Certain communities of students are less likely to report being satisfied with their university experience, according to a new report.
More than 6,500 students took part in an online survey conducted by Unite Students and YouthSight to discover how students felt about university life.
A number of groups were identified in order to track the differences between certain demographics. These included students with disabilities, lesbian, gay and bisexual (LGB) students, black, Asian and minority ethnic (BAME) students, students who were the first in their family to go to university, students from lower socio-economic backgrounds and students who are living at home while at university.
The report found that all of the above groups reported lower levels of satisfaction than non-minority students.
Nearly three-quarters of students (74 per cent) were satisfied with their life at university, but this dropped when looking at the satisfaction rates among minority groups.
In comparison, 65 per cent of LGB students, 61 per cent of disabled students, 68 per cent of BAME students and 54 per cent of students with a mental-health condition reported feeling satisfied with their university life.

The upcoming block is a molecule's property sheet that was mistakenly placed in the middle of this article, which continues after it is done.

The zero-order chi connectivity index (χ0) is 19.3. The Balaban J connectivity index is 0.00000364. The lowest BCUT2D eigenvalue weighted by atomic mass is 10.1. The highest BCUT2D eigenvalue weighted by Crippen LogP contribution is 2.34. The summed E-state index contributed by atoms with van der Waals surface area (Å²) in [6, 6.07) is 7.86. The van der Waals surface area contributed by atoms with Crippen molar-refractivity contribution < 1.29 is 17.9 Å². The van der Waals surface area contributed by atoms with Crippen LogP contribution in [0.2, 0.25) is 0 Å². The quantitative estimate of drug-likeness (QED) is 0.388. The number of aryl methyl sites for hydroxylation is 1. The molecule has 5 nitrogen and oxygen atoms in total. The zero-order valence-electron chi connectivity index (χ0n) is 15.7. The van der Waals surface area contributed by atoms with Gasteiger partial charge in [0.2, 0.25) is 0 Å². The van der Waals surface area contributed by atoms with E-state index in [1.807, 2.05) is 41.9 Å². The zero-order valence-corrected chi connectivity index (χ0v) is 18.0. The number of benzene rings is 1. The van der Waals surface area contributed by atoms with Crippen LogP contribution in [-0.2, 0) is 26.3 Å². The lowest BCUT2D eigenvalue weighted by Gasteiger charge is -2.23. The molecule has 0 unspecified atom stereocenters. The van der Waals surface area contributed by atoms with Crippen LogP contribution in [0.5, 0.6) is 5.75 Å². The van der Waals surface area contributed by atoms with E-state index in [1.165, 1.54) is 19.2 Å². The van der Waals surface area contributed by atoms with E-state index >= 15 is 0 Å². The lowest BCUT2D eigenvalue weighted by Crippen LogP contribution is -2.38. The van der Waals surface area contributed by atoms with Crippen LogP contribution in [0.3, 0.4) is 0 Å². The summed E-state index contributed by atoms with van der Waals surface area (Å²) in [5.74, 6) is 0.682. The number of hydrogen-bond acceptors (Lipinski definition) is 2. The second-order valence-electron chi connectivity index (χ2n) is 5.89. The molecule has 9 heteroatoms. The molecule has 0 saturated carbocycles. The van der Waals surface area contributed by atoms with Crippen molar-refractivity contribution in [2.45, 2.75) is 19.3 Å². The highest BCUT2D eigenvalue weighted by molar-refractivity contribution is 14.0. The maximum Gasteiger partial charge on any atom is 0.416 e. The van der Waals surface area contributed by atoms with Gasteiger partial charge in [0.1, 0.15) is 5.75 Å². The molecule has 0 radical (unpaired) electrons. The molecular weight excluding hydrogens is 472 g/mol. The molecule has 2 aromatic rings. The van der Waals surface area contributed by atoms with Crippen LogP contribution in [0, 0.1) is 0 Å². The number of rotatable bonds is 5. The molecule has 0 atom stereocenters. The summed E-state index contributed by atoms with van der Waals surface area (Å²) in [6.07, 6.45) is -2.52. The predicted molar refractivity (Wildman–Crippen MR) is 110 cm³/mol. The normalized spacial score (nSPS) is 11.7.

Life satisfaction fell to 49 per cent if students identified themselves as part of three or more of these groups.
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Students were also asked how their living arrangements affected their well-being. Many placed a higher importance on who they lived with, rather than where they lived.
However, students with a disability were less likely to feel integrated in the community they shared with, with 59 per cent of students with a disability feeling happy with their housemate relationships, compared with 65 per cent of students with no disability.
When asked about their financial situation, three-quarters of all students felt that they were doing a good job of managing their money. But looking into these results further, it was found that students who were the first in their family to go to university were more likely to face financial difficulties and were less likely to seek help from parents.
Almost four in 10 of the respondents had considered dropping out of university, giving financial and academic pressure, loneliness and stress as some of the reasons for wanting to leave.
Specific groups, such as LGB students, students with a disability and students with a mental-health condition, were more likely to consider dropping out and were more likely to do so.
Students were also asked how they felt about life after university. Almost half were concerned about the potential negative impact of Brexit on employment.